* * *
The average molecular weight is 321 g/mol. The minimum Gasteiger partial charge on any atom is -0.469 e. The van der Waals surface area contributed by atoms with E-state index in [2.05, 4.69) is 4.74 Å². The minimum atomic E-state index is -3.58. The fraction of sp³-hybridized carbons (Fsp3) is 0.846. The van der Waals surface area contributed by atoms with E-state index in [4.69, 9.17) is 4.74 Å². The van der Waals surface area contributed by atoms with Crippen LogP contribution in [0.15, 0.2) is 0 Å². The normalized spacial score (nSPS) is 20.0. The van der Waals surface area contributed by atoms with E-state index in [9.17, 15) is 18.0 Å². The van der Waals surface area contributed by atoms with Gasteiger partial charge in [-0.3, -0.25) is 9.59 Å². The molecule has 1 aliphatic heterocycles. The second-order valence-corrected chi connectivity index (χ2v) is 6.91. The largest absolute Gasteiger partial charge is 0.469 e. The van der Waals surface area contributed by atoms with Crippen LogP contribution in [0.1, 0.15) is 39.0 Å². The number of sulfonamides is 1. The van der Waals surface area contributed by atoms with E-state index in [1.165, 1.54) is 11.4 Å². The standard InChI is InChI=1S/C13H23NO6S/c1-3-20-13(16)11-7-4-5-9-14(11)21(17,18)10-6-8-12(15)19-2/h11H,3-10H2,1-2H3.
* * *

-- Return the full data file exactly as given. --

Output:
The average molecular weight is 321 g/mol. The minimum Gasteiger partial charge on any atom is -0.469 e. The van der Waals surface area contributed by atoms with E-state index in [2.05, 4.69) is 4.74 Å². The minimum atomic E-state index is -3.58. The fraction of sp³-hybridized carbons (Fsp3) is 0.846. The van der Waals surface area contributed by atoms with E-state index in [4.69, 9.17) is 4.74 Å². The van der Waals surface area contributed by atoms with Crippen LogP contribution in [0.15, 0.2) is 0 Å². The normalized spacial score (nSPS) is 20.0. The van der Waals surface area contributed by atoms with E-state index in [9.17, 15) is 18.0 Å². The van der Waals surface area contributed by atoms with Gasteiger partial charge in [-0.3, -0.25) is 9.59 Å². The molecule has 1 aliphatic heterocycles. The second-order valence-corrected chi connectivity index (χ2v) is 6.91. The largest absolute Gasteiger partial charge is 0.469 e. The van der Waals surface area contributed by atoms with Crippen LogP contribution in [0.1, 0.15) is 39.0 Å². The number of sulfonamides is 1. The van der Waals surface area contributed by atoms with E-state index in [1.165, 1.54) is 11.4 Å². The standard InChI is InChI=1S/C13H23NO6S/c1-3-20-13(16)11-7-4-5-9-14(11)21(17,18)10-6-8-12(15)19-2/h11H,3-10H2,1-2H3.